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Weather School Day 1 - Clouds and Thunderstorms

School is back in session with the WZDX weather school.

HUNTSVILLE, Ala. — In day one of WZDX Weather School we look at cloud development and how the premise behind cloud development leads to thunderstorm development. 

The sun's energy heats the surface of the earth during the day. Warm air parcels rise through the afternoon. As those parcels of air rise they cool. Eventually, they cool to where the temperature inside the parcel matches the temperature of its surrounding environment. This is called the Lifted Condensation Level (LCL). 

At this level, the water vapor inside the parcel condenses out and collects on tiny particles in the atmosphere. At this point, the water vapor has gone from a gas to a liquid and is now a very tiny raindrop. Understand that these droplets are so small they are able to stay suspended in the atmosphere.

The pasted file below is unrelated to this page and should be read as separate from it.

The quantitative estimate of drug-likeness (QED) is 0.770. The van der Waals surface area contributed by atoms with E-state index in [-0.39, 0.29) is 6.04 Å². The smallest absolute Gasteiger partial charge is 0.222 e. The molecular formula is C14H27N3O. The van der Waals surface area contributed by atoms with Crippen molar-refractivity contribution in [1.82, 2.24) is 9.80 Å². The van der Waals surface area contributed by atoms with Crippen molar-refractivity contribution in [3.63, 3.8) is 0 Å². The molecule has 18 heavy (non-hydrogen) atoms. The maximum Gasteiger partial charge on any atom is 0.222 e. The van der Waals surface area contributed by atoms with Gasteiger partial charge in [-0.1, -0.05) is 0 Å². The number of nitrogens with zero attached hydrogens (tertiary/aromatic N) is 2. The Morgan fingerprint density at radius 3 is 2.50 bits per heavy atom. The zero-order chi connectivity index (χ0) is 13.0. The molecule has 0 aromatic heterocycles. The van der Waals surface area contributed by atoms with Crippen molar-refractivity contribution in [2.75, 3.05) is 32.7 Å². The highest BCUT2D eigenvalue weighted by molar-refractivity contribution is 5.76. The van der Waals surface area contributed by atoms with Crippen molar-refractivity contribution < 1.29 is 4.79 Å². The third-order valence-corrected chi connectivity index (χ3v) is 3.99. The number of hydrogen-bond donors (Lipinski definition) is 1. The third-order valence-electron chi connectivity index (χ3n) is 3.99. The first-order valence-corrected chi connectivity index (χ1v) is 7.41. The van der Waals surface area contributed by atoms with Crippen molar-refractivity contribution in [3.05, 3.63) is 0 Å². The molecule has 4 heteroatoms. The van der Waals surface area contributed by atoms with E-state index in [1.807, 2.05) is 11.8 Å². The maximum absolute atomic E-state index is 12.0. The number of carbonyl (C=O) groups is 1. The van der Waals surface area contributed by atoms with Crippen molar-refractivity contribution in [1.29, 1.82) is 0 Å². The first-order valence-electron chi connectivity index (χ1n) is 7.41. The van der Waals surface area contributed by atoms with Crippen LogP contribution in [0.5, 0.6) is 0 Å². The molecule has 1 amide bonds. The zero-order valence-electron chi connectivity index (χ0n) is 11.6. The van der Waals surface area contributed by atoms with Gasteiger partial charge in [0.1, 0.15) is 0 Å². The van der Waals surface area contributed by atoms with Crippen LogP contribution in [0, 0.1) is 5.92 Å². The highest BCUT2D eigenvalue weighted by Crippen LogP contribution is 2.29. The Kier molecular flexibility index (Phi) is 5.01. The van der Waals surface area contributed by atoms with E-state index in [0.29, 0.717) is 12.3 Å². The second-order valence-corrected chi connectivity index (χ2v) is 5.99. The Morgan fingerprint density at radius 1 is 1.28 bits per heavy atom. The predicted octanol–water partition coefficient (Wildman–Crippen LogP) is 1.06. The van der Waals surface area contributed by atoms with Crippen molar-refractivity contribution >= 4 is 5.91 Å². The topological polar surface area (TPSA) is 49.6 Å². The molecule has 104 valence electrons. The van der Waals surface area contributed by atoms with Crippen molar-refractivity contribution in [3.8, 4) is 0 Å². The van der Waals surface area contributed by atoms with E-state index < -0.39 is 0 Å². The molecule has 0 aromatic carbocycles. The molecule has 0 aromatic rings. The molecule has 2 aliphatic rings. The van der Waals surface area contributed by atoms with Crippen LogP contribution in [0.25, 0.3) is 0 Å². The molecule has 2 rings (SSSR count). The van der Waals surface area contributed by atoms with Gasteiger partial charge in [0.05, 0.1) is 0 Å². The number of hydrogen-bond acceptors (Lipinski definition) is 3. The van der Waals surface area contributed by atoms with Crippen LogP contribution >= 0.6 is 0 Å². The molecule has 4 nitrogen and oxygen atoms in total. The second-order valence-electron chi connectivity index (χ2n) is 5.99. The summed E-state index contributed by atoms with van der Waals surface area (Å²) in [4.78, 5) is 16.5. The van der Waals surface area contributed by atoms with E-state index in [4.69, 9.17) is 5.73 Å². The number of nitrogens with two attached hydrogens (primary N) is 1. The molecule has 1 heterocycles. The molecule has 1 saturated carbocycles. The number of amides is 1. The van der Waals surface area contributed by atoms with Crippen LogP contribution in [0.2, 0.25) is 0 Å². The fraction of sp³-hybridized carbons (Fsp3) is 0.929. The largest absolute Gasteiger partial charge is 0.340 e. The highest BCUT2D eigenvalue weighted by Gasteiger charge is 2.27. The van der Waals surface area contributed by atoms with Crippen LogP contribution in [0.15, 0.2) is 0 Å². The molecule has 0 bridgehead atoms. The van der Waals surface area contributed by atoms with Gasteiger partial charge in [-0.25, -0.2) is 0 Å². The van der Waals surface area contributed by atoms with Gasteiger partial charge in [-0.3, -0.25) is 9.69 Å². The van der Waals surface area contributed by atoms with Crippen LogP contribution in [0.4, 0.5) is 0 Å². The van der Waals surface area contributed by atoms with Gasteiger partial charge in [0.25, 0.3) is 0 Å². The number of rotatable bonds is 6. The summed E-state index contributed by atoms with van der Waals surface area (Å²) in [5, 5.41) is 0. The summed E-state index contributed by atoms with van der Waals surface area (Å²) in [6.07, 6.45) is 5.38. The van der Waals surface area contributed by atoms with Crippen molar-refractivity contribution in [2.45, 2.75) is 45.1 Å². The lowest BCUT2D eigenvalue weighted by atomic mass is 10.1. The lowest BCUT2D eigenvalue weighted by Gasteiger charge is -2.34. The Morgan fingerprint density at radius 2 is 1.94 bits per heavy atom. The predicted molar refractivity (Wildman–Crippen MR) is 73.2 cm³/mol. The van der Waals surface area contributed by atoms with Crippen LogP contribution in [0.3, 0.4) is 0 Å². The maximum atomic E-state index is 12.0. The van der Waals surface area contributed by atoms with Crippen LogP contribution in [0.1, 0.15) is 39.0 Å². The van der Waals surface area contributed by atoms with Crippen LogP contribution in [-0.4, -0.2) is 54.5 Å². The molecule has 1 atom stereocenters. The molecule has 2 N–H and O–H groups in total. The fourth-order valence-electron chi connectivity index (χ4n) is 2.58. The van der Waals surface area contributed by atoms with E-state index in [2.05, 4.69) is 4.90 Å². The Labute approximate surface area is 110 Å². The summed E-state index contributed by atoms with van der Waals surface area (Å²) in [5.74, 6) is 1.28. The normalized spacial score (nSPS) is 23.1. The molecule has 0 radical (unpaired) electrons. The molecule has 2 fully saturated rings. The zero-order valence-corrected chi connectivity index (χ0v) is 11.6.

If this process continues pending there is enough rising motion to keep the air parcels rising then the clouds build and the raindrops become heavier. Eventually, they become too heavy to be supported by the rising air and they fall. This creates the down draft. 

The downdraft is influenced by some boundary usually a cold front. The air from the cold front enters the cloud at a higher altitude. All of the "action" of a thunderstorm happens in the downdraft. 

Eventually, the downdraft takes over and cuts off the rising air (updraft) and the thunderstorm dissipates. 

What I didn't cover

We covered cloud cover and thunderstorm development, but we didn't cover cloud types. There are many common and uncommon cloud types that form at different altitudes. That can be a different lesson.